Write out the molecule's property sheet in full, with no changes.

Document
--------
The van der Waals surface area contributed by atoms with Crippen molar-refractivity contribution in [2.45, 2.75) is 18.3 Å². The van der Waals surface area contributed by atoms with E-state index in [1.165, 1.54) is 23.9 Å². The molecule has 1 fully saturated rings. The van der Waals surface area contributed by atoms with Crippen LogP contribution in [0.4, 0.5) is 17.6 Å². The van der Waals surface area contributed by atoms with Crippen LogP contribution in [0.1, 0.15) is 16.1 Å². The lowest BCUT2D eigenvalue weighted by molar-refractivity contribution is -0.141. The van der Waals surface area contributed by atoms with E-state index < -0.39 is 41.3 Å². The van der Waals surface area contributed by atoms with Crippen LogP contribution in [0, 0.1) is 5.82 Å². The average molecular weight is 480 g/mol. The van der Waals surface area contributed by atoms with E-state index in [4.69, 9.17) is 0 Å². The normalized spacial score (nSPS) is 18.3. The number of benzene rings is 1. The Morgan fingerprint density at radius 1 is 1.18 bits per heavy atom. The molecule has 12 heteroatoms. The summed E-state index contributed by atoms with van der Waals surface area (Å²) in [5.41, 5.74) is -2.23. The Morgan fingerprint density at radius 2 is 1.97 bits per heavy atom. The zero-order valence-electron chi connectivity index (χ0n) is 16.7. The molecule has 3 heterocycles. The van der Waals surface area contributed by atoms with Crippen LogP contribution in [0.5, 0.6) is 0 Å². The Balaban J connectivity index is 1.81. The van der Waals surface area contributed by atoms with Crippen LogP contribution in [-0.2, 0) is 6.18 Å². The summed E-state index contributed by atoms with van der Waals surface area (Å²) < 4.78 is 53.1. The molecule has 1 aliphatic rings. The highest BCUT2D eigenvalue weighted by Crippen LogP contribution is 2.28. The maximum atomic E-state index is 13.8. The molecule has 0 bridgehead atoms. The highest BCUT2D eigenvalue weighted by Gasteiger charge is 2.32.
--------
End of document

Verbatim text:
The van der Waals surface area contributed by atoms with Crippen molar-refractivity contribution in [2.45, 2.75) is 18.3 Å². The van der Waals surface area contributed by atoms with E-state index in [1.165, 1.54) is 23.9 Å². The molecule has 1 fully saturated rings. The van der Waals surface area contributed by atoms with Crippen LogP contribution in [0.4, 0.5) is 17.6 Å². The van der Waals surface area contributed by atoms with Crippen LogP contribution in [0.1, 0.15) is 16.1 Å². The lowest BCUT2D eigenvalue weighted by molar-refractivity contribution is -0.141. The van der Waals surface area contributed by atoms with E-state index < -0.39 is 41.3 Å². The van der Waals surface area contributed by atoms with Crippen LogP contribution in [0, 0.1) is 5.82 Å². The average molecular weight is 480 g/mol. The van der Waals surface area contributed by atoms with E-state index in [4.69, 9.17) is 0 Å². The normalized spacial score (nSPS) is 18.3. The number of benzene rings is 1. The Morgan fingerprint density at radius 1 is 1.18 bits per heavy atom. The molecule has 12 heteroatoms. The summed E-state index contributed by atoms with van der Waals surface area (Å²) in [5.41, 5.74) is -2.23. The Morgan fingerprint density at radius 2 is 1.97 bits per heavy atom. The zero-order valence-electron chi connectivity index (χ0n) is 16.7. The molecule has 3 heterocycles. The van der Waals surface area contributed by atoms with Crippen LogP contribution in [0.5, 0.6) is 0 Å². The Balaban J connectivity index is 1.81. The van der Waals surface area contributed by atoms with Crippen LogP contribution in [-0.2, 0) is 6.18 Å². The summed E-state index contributed by atoms with van der Waals surface area (Å²) < 4.78 is 53.1. The molecule has 1 aliphatic rings. The highest BCUT2D eigenvalue weighted by Crippen LogP contribution is 2.28. The maximum atomic E-state index is 13.8. The molecule has 0 bridgehead atoms. The highest BCUT2D eigenvalue weighted by Gasteiger charge is 2.32.